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January 24, 2000

Beloved naturalist and visionary honored with book publication and library exhibit

By Barbara McKenna

The remarkable legacy of the man behind such visionary programs as UC's Natural Reserve System and the federal Marine Mammal Protection Act is being celebrated through a special exhibition at the University of California, Santa Cruz, currently taking place in the campus's Science and McHenry Libraries.

Photo of Ken Norris
The exhibit, "Science Through an Artist's Eye: The Visionary World of Kenneth S. Norris," highlights some of the facets of the late UCSC professor's rich scientific and conservation legacy. The exhibit will be on display through April 1.

A reception will take place on Friday, January 28, from 4 to 6 p.m. in the McHenry Library foyer. A special event is also planned in conjunction with the exhibition on Sunday, February 20, from 2 to 4 p.m. at the Santa Cruz Public Library when the library's "Science Matters" program will feature a panel discussion on a new oral-history biography of Norris.

The biography is titled Kenneth S. Norris: Naturalist, Cetologist & Conservationist, 1924-1998 and was released in 1999 by UCSC's Regional History Project.

Norris (1924-1998), was an avid naturalist known for his passion for his work and for teaching. A professor of natural history at UCSC for 18 years, Norris retired in 1990. His extensive legacy includes the founding of UCSC's Long Marine Laboratory and the campus's Institute of Marine Sciences. For many years he also conducted the celebrated "Natural History Field Quarter" class, in which students traveled together across California with Norris and studied the state's diverse natural habitats. Norris also conducted extensive research for and helped author the federal Marine Mammal Protection Act of 1972.

Norris is also known as the scientist who verified the use of echolocation (or sonar) used by some marine mammals for navigation. William McFarland, professor emeritus of zoology at Cornell University and a longtime colleague, describes Norris's discovery of echolocation in the oral history.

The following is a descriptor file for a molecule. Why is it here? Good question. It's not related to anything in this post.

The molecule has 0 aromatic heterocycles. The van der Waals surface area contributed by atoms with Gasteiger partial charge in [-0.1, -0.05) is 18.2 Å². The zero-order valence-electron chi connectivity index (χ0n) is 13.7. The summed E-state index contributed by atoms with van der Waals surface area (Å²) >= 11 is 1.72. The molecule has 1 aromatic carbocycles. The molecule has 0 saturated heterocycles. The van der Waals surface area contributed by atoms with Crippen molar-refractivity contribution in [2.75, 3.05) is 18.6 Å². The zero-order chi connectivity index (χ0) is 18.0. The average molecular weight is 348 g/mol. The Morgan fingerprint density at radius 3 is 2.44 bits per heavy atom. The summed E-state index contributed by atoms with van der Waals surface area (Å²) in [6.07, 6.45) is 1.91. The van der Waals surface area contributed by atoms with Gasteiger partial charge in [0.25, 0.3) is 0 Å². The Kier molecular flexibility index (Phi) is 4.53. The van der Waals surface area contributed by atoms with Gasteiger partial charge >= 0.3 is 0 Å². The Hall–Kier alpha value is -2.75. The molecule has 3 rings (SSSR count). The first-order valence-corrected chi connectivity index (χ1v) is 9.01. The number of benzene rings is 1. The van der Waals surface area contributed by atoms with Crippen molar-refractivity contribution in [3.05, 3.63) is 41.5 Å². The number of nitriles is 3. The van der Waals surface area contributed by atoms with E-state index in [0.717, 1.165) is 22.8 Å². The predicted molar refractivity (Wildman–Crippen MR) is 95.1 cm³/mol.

"What Ken discovered from watching and doing experiments with the porpoises in the tanks was that they scanned, and as they approached an object, the scanning would become more rapid. He thought that what they were doing was listening with each side to the echoes and sort of nulling it out, so to speak, to hone in on it at the end. The frequency went up as they got closer to an object. . . . So he built all of that. That was, to me, brilliant. . . . and it turned out to be just so controversial that people wouldn't believe him until Ted Bullock showed that that was indeed what was happening."

Norris's discovery process combined patient observation, great intelligence, and keen intuition. In the same oral history, Norris explains to editor Randall Jarrell, "I have managed to get the reputation as somebody who sees things that other people don't see, but they don't know why. So, they all say, 'Well, let Norris play. He's usually right.' That been a true thing throughout . . . especially in the latter part of my career when some of the fetters come off your mind and you say, 'Oh damn it, I'm going to say this. I know it's right so I'm going to say it.' That's where my reputation as a scientist has come from. I have been right about a lot of things that people have been surprised at often, I think."

It was also Norris who was behind the establishment of the Natural Reserve System--33 sites across the state administered by the University of California. According to Roger Samuelsen, former director of the Natural Reserve System (NRS) and senior associate to the chancellor at UC Merced, it was Norris who put together the blueprint for the whole program. Norris convinced the UC Regents to consider the idea of protecting natural areas for the purpose of preservation and field study, and, says Samuelsen, "he literally took an entire semester in the spring of 1966 and toured the state. . . . I've read how he borrowed a jeep and a dictating machine and was off and running." Norris visited nearly 100 sites and proposed an acquisition plan that ultimately led to the establishment of the NRS.

The current exhibit features photographs, illustrations, books, field journal entries, and memorabilia. At McHenry Library, two upright cases are devoted to the "Natural History Field Quarter" class; other cases highlight Norris's teaching career, a collection of "Kenisms," his research in desert ecology and herpetology, and publications from the Environmental Field Studies Program. The exhibit at the Science Library highlights Norris's pioneering research on dolphins and whales, his confirmation of dolphin echolocation, and his role in the crafting of the Marine Mammal Protection Act.

For more information, contact Irene Reti at (831) 459-2847 or ihreti@cats.ucsc.edu.

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